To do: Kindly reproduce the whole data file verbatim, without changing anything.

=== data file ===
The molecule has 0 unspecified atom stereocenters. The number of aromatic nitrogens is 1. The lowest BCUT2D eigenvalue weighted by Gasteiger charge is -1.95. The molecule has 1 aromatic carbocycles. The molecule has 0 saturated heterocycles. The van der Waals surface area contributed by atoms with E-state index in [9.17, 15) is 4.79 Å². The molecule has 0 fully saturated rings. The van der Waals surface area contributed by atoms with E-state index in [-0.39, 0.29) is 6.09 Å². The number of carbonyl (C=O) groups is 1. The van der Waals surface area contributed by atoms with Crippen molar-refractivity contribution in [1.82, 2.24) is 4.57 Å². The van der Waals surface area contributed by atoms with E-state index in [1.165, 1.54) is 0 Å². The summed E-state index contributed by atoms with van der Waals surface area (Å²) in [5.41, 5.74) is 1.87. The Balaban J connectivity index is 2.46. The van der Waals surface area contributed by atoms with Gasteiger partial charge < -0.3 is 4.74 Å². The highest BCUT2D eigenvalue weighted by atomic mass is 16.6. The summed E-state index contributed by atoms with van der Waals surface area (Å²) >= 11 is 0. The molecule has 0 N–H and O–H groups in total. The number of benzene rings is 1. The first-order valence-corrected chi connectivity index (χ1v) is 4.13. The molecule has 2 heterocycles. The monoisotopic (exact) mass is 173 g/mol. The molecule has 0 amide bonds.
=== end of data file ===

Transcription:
The molecule has 0 unspecified atom stereocenters. The number of aromatic nitrogens is 1. The lowest BCUT2D eigenvalue weighted by Gasteiger charge is -1.95. The molecule has 1 aromatic carbocycles. The molecule has 0 saturated heterocycles. The van der Waals surface area contributed by atoms with E-state index in [9.17, 15) is 4.79 Å². The molecule has 0 fully saturated rings. The van der Waals surface area contributed by atoms with E-state index in [-0.39, 0.29) is 6.09 Å². The number of carbonyl (C=O) groups is 1. The van der Waals surface area contributed by atoms with Crippen molar-refractivity contribution in [1.82, 2.24) is 4.57 Å². The van der Waals surface area contributed by atoms with E-state index in [1.165, 1.54) is 0 Å². The summed E-state index contributed by atoms with van der Waals surface area (Å²) in [5.41, 5.74) is 1.87. The Balaban J connectivity index is 2.46. The van der Waals surface area contributed by atoms with Gasteiger partial charge < -0.3 is 4.74 Å². The highest BCUT2D eigenvalue weighted by atomic mass is 16.6. The summed E-state index contributed by atoms with van der Waals surface area (Å²) >= 11 is 0. The molecule has 0 N–H and O–H groups in total. The number of benzene rings is 1. The first-order valence-corrected chi connectivity index (χ1v) is 4.13. The molecule has 2 heterocycles. The monoisotopic (exact) mass is 173 g/mol. The molecule has 0 amide bonds.